ST. GEORGE — A police officer who was recorded berating a motorist earlier this month has lost his job.
The board of aldermen voted 5-0, with one member absent, to fire Sgt. James Kuehnlein on Monday. The vote was cast in a session closed to the public and wasn't announced until Wednesday, when a notice was posted at the City Hall of this tiny south St. Louis County community.
In a video that got wide viewership on the Internet, Kuehnlein taunts and threatens motorist Brett Darrow, 20, sometimes shouting and using profanity, after questioning him in a commuter lot near Interstate 55. Darrow posted the footage of the Sept. 7 incident on the web.
Darrow had met with St. George Police Chief Scott Uhrig after the incident to ask that Kuehnlein be fired. He said he's pleased that the officer is now off the city's force.
"It's what I wanted the whole time," Darrow said Thursday night. "The conduct was not forgivable."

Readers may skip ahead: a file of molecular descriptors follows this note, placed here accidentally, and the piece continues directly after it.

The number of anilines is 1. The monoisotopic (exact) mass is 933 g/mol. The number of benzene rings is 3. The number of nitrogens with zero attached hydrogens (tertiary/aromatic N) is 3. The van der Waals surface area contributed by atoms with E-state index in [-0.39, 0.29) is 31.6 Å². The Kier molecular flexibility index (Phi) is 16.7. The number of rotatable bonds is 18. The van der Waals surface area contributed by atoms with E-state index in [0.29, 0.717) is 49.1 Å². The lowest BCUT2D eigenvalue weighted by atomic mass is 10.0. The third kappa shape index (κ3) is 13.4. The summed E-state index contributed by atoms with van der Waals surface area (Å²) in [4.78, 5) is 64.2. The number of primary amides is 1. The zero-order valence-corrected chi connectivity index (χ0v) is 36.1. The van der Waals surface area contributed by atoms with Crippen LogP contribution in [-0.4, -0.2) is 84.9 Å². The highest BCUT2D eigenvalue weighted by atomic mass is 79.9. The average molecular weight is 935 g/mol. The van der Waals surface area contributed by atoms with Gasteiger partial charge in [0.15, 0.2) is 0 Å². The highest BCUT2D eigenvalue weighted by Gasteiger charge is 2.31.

Uhrig said he recommended that the board of aldermen fire Kuehnlein based both on his language in the tape and because he violated department policy. That's because Kuehnlein should have been taping the encounter himself with his police car's camera.
No such footage could be found, though the camera is functional, Uhrig said.
The incident and the firing of Kuehnlein was the talk of the monthly board of aldermen meeting Thursday night, which was moved from the tiny City Hall to a community center to accommodate an expected overflow crowd.
About 30 people showed up, some defending their town and saying they were proud of their police force.
"This city needs to keep its own police department," said Mike Mosier, a former St. Louis police officer who has lived in St. George for 42 years.
Others complained about police problems.
Alderman Carmen Wilkerson said she fielded dozens of calls from residents in recent days. She said many were from residents who said they were humiliated and embarrassed by the incident.
Aldermen said they planned to review how officers are hired and said the city attorney had looked into the cost of having St. Louis County patrol the city.
Kuehnlein's attorney, Travis L. Noble, said the officer received a letter Thursday detailing the reasons for his firing. Noble said he would review the letter with his client before deciding on a course of action.